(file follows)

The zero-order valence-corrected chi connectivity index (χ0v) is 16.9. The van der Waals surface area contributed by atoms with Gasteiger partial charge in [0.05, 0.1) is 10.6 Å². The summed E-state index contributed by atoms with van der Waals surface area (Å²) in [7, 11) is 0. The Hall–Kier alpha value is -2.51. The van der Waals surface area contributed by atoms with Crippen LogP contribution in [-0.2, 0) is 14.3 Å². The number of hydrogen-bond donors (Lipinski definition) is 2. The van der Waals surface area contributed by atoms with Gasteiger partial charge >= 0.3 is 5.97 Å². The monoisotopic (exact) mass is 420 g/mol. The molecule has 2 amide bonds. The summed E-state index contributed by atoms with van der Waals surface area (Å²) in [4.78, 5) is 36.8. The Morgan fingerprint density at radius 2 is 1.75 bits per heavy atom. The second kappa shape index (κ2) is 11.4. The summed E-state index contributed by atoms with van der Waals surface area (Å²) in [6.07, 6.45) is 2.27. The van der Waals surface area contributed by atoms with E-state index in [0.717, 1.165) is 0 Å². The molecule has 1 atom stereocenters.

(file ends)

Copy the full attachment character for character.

The zero-order valence-corrected chi connectivity index (χ0v) is 16.9. The van der Waals surface area contributed by atoms with Gasteiger partial charge in [0.05, 0.1) is 10.6 Å². The summed E-state index contributed by atoms with van der Waals surface area (Å²) in [7, 11) is 0. The Hall–Kier alpha value is -2.51. The van der Waals surface area contributed by atoms with Crippen LogP contribution in [-0.2, 0) is 14.3 Å². The number of hydrogen-bond donors (Lipinski definition) is 2. The van der Waals surface area contributed by atoms with Gasteiger partial charge >= 0.3 is 5.97 Å². The monoisotopic (exact) mass is 420 g/mol. The molecule has 2 amide bonds. The summed E-state index contributed by atoms with van der Waals surface area (Å²) in [4.78, 5) is 36.8. The Morgan fingerprint density at radius 2 is 1.75 bits per heavy atom. The second kappa shape index (κ2) is 11.4. The summed E-state index contributed by atoms with van der Waals surface area (Å²) in [6.07, 6.45) is 2.27. The van der Waals surface area contributed by atoms with E-state index in [0.717, 1.165) is 0 Å². The molecule has 1 atom stereocenters.